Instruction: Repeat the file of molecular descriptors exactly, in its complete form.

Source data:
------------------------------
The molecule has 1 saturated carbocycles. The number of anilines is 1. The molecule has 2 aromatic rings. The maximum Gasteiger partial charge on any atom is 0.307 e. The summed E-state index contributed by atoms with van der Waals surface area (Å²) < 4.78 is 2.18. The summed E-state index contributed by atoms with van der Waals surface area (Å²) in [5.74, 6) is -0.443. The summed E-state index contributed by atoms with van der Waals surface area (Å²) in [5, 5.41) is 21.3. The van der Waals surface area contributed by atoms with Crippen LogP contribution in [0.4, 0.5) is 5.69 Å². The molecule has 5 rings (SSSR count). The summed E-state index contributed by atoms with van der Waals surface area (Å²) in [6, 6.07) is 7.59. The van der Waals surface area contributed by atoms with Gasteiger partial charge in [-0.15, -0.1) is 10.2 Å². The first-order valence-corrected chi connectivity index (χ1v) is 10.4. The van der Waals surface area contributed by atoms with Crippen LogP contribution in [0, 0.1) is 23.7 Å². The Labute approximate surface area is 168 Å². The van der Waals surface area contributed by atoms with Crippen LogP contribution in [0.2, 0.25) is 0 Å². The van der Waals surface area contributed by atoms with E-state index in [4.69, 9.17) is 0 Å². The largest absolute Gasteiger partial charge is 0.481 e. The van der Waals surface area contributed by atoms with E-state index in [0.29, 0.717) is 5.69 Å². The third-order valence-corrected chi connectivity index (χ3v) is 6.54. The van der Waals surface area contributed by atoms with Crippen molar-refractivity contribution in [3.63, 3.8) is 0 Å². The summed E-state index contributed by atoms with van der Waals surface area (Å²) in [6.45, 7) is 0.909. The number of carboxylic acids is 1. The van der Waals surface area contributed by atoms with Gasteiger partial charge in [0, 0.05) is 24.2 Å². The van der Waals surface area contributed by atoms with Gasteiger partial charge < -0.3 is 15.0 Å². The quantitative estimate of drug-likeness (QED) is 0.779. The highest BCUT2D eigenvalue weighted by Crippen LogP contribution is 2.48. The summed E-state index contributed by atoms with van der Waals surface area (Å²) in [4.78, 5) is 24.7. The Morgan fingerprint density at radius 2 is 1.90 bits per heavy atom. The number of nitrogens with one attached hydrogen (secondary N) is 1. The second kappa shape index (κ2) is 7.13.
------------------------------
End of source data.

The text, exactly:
The molecule has 1 saturated carbocycles. The number of anilines is 1. The molecule has 2 aromatic rings. The maximum Gasteiger partial charge on any atom is 0.307 e. The summed E-state index contributed by atoms with van der Waals surface area (Å²) < 4.78 is 2.18. The summed E-state index contributed by atoms with van der Waals surface area (Å²) in [5.74, 6) is -0.443. The summed E-state index contributed by atoms with van der Waals surface area (Å²) in [5, 5.41) is 21.3. The van der Waals surface area contributed by atoms with Crippen LogP contribution in [0.4, 0.5) is 5.69 Å². The molecule has 5 rings (SSSR count). The summed E-state index contributed by atoms with van der Waals surface area (Å²) in [6, 6.07) is 7.59. The van der Waals surface area contributed by atoms with Gasteiger partial charge in [-0.15, -0.1) is 10.2 Å². The first-order valence-corrected chi connectivity index (χ1v) is 10.4. The van der Waals surface area contributed by atoms with Crippen LogP contribution in [0, 0.1) is 23.7 Å². The Labute approximate surface area is 168 Å². The van der Waals surface area contributed by atoms with Crippen LogP contribution in [0.2, 0.25) is 0 Å². The van der Waals surface area contributed by atoms with E-state index in [4.69, 9.17) is 0 Å². The largest absolute Gasteiger partial charge is 0.481 e. The van der Waals surface area contributed by atoms with E-state index in [0.29, 0.717) is 5.69 Å². The third-order valence-corrected chi connectivity index (χ3v) is 6.54. The van der Waals surface area contributed by atoms with Crippen molar-refractivity contribution in [3.63, 3.8) is 0 Å². The summed E-state index contributed by atoms with van der Waals surface area (Å²) in [6.45, 7) is 0.909. The number of carboxylic acids is 1. The van der Waals surface area contributed by atoms with Gasteiger partial charge in [0, 0.05) is 24.2 Å². The van der Waals surface area contributed by atoms with Gasteiger partial charge < -0.3 is 15.0 Å². The quantitative estimate of drug-likeness (QED) is 0.779. The highest BCUT2D eigenvalue weighted by Crippen LogP contribution is 2.48. The summed E-state index contributed by atoms with van der Waals surface area (Å²) in [4.78, 5) is 24.7. The Morgan fingerprint density at radius 2 is 1.90 bits per heavy atom. The number of nitrogens with one attached hydrogen (secondary N) is 1. The second kappa shape index (κ2) is 7.13.